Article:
Salespeople are essential for an organization, especially for small and medium ones.
They bring revenue that keeps the wheels moving and enable a company to scale up. Without them, the remaining teams – operations, accounts, marketing, human resources – would struggle to perform at optimum levels for the company.
The Importance of a Sales Call
Naturally, the most important task for a salesperson is to make sales calls. These could be on the phone, over email, face-to-face, or through any other mediums available.
The type of sales calls can vary from an inbound call to engaging with customers at a showroom or inviting them to an offsite destination. A salesperson in the B2C space might make more than ten calls a day, while one in the B2B space might make less than four.
Regardless of the type or number of calls, the quality of the interaction between the salesperson and the prospect decides whether the prospect turns into a customer or not. If a salesperson says and does the right things, the prospect will move ahead in the buyer’s journey. If he messes things up, the opportunity can end quickly and abruptly, and it can take a lot of time and effort to regain the customer’s trust.
This is why it’s important for salespeople and sales managers to be aware of and improve the activities which a sales call entails to improve the quality of their sales calls.
Activities of a Sales Call
As we’ve discussed above, managing a sales call is an important task for the entire sales team. The outcome – success or failure – depends heavily on it. So here is a simple three-step effective sales process that salespeople and managers can follow:
Step 1: Prepare for the call.
This is ground zero of the process.
Preparing for a call means setting clear goals about what a salesperson wants to achieve from the interaction, how he will take action, anticipate the buyer’s possible responses, and identify alternate activities if things don’t go according to plan.
This simple action has a lasting impact on the overall outcome of not just the call but the entire relationship.
Step 2: Execute the call.
This is when the rubber meets the road.
The execution is when the real situation between the buyer and seller materializes. Many factors affect the outcome. But nothing is more significant than the interaction between the salesperson and the prospect.
In this stage, a salesperson can dramatically increase or decrease the chances of closing a deal. This is why it’s important for him to know what he’s doing and prepare as much as possible for it.
Step 3: Review the call.
Without feedback on actions, we cannot identify the direction we’re headed in.
A sales review helps to identify this direction and correct the course when needed. During sales reviews, the manager and salesperson discuss sales calls and their outcomes and compare them with expected results. The sales manager should focus more on the actions which the salesperson took during Steps 1 and 2 rather than what the outcome was.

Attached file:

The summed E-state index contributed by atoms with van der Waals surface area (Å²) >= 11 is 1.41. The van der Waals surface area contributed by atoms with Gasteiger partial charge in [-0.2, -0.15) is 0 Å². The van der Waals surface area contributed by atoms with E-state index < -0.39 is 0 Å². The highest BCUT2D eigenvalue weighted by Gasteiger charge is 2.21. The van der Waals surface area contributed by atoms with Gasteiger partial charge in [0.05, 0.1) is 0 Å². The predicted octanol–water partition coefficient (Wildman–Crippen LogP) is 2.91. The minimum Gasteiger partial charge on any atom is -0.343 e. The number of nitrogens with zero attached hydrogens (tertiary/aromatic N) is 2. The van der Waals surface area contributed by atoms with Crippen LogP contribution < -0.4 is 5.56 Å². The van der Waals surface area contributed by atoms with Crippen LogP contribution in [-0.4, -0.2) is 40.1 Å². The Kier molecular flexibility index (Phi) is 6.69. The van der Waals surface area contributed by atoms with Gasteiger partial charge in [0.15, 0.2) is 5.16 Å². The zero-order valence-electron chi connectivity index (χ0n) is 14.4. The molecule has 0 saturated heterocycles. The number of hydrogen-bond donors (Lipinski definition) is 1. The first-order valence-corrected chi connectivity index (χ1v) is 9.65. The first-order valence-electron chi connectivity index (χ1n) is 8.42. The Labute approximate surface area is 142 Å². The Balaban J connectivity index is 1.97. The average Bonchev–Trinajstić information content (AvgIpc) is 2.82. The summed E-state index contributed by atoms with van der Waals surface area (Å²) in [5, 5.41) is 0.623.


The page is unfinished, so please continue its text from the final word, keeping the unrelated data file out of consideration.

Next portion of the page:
Some specific questions that the sales manager can ask a salesperson during the review are:
1. What was the objective of the call?
2. What were the customer’s needs?
3. What information did you know about the customer?
4. Which questions did you ask?
5. Which product(s) have you pitched?
6. Which objections arose? How did you respond to them?
Too many sales reviews fail because sales managers don’t ask specific questions or let salespeople get away with the answer, “I don’t remember.” To keep sales reviews effective and salespeople accountable for their actions, it’s essential to make them fill detailed notes in the CRM software and conduct reviews against the same.
A proper review and feedback system is the most powerful tool to help a salesperson improve his performance.
Related: Download our free Google Contact to Spreadsheet Sync Tool here.
Should a Sales Call Always Be Planned?
This is a valid question.
Under ideal circumstances, planning a sales call should be an activity between manager and salesperson. However, this is a tedious task because it’s time-consuming for both parties, and both parties should have time to invest in the activity at the same moment. In the daily scenarios, this is tough.
So a formal call-planning (between the manager and salesperson) can be done before a high-stakes sales call, i.e. when the client is huge, or the risk is higher than usual. In the remaining instances, a salesperson can design and execute the plan on his own either at his office desk or on the move.
The more time a salesperson spends planning a call, the quicker and better he gets at it, and the brighter the chances of a positive outcome between him and the prospect.
What process does your sales team plan and follow to improve their sales calls? Do leave a comment. We would love to know.